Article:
Examination of data claiming Drosophila C virus is beneficial do not support this claim

2015-01-29T10:10:25Z (GMT) by Ben Longdon

Drosophila C Virus (DCV) is often claimed to be a beneficial virus based on some of the older literature (see references below). However, this data does not actually show that DCV increases host fitness. To establish any effects on host fitness related traits data were collected from two papers in which DCV is reported to enhance two fitness related traits, taking the mean values for each line/population studied and looking at the overall effect of DCV on ovariole number and development time.

Data was collected from:

Gomariz-Zilber, E. and Thomas-Orillard, M. (1993), Drosophila C virus and Drosophila hosts: a good association in various environments. Journal of Evolutionary Biology, 6: 677–689.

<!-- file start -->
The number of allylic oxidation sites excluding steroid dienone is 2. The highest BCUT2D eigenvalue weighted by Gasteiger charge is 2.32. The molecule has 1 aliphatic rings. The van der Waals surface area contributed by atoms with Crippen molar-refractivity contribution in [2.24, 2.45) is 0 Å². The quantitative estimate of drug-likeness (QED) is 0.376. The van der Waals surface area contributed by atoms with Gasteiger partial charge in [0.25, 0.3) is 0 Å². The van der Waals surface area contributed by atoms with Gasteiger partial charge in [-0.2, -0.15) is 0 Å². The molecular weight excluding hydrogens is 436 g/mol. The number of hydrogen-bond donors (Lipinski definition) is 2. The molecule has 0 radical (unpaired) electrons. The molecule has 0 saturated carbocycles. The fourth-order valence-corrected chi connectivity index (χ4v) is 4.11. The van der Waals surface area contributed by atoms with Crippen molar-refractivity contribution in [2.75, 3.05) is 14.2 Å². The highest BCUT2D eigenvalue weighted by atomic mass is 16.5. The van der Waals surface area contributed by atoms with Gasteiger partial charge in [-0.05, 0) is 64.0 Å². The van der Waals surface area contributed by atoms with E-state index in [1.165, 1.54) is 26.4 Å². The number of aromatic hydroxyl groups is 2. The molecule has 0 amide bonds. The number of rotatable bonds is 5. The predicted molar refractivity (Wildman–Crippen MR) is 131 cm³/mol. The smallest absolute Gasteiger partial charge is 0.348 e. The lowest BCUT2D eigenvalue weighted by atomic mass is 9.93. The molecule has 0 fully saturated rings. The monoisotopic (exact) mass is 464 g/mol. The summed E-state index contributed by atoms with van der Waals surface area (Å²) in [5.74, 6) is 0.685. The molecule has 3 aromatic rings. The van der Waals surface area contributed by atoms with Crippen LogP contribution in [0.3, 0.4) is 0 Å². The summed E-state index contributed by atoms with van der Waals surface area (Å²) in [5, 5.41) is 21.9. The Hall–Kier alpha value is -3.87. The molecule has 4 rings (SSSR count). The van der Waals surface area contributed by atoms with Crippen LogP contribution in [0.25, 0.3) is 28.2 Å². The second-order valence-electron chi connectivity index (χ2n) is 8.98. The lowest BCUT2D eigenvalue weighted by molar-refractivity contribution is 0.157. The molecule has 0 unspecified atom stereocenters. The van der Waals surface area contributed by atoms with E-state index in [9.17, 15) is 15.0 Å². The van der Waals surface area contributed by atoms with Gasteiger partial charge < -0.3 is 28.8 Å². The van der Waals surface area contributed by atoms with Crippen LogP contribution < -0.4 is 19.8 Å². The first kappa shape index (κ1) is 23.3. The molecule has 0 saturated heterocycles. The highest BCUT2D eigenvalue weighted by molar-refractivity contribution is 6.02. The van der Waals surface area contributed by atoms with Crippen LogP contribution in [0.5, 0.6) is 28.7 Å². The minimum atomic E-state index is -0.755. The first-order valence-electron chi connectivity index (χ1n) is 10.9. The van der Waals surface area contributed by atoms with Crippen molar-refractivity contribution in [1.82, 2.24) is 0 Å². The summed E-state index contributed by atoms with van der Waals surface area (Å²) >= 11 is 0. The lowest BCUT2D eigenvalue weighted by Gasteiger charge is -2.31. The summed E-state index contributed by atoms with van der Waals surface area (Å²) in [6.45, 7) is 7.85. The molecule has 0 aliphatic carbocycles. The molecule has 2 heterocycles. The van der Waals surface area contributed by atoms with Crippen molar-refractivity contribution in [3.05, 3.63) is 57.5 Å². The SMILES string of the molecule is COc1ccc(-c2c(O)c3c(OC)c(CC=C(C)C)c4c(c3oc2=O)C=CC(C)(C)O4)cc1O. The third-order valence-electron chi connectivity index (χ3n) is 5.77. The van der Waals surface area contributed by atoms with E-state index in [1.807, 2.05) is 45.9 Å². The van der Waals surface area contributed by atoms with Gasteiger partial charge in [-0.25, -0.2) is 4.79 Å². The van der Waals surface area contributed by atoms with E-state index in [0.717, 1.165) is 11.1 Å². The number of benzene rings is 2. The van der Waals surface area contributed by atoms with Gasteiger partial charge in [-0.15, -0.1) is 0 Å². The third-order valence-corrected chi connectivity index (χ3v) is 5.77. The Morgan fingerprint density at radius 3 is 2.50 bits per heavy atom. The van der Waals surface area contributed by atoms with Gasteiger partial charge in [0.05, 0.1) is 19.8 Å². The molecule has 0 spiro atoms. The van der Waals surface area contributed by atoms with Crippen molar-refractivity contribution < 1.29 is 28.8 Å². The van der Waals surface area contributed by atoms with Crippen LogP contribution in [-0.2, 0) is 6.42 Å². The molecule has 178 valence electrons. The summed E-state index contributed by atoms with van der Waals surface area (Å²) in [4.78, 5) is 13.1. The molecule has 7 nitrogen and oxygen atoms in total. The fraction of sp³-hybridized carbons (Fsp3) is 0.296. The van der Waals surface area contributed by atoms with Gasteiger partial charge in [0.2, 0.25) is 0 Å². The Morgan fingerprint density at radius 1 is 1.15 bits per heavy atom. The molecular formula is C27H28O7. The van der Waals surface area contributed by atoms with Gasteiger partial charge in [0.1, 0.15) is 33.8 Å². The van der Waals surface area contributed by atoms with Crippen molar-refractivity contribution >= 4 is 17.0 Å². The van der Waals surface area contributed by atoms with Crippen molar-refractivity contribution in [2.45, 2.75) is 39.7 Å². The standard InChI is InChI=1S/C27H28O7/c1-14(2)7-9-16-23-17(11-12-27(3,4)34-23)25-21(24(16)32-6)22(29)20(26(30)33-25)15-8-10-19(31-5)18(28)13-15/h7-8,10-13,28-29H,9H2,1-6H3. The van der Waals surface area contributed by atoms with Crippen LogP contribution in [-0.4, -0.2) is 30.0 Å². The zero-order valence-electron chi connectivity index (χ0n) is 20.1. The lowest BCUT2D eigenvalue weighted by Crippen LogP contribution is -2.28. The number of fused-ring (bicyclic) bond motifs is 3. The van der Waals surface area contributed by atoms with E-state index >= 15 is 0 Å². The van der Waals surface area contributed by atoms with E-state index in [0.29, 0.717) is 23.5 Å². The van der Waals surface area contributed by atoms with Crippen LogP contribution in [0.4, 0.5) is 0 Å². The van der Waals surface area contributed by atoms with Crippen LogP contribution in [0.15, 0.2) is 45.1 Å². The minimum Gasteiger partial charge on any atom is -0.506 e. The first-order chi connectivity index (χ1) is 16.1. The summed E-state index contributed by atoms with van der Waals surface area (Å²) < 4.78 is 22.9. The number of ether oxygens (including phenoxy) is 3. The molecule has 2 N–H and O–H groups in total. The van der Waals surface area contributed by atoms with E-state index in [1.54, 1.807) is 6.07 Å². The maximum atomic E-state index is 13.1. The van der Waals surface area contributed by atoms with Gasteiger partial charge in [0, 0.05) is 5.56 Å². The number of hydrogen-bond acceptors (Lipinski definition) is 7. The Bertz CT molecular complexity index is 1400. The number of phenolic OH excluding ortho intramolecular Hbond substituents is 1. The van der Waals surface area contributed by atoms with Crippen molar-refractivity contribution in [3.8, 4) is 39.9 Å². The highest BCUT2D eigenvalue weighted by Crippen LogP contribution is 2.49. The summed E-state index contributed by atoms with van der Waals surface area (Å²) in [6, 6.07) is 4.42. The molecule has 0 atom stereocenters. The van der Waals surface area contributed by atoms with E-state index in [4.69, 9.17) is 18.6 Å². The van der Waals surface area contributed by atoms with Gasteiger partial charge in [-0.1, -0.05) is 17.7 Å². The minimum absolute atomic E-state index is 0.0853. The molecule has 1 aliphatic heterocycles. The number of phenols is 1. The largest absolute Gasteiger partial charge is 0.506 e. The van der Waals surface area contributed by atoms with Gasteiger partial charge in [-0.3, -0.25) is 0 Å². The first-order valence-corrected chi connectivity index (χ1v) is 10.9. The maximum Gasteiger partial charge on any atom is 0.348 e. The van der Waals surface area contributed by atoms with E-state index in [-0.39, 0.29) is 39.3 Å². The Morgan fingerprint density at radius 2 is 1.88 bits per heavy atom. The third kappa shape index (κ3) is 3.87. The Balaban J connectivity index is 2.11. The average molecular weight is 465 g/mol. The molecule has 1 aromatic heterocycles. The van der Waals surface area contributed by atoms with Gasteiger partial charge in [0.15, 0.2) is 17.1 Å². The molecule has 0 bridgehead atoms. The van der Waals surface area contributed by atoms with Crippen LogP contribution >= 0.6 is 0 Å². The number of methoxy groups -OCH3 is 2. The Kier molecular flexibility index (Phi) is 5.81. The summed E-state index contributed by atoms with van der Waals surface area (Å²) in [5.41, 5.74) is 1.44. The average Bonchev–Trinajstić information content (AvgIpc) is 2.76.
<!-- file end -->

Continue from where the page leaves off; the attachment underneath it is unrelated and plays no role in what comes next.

dx.doi.org/10.1046/j.1420-9101.1993.6050677.x

 

Thomas-Orillard M. Modifications of Mean Ovariole Number, Fresh Weight of Adult Females and Developmental Time in DROSOPHILA MELANOGASTER Induced by Drosophila C Virus. Genetics 1984;107(4):635-644.

http://www.ncbi.nlm.nih.gov/pmc/articles/PMC1202381/pdf/635.pdf

 

The xls file contains data taken from these two papers and plots of these data. There appears to be no overall effect of DCV on development time. There is a small effect on ovariole number (note lifetime fecundity was not measured) with an increase of ~2 ovarioles in infected flies. Note oviariole number can increase in starved flies (dx.doi.org/10.1186/1471-2148-6-57) so this may be due to infection induced anorexia; DCV is known to trigger a nutritional stress response due to intestinal obstruction (dx.doi.org/10.1128/JVI.02320-14). Even if this does relate to an increase in fecundity, it is likely a life history shift (parasite induced fecundity compensation dx.doi.org/10.1098/rspb.2004.2959), and would equate to ~2-4 extra eggs a day which is unlikely to compensate for the lifespan of the flies being vastly reduced due to being killed by DCV in only a few days.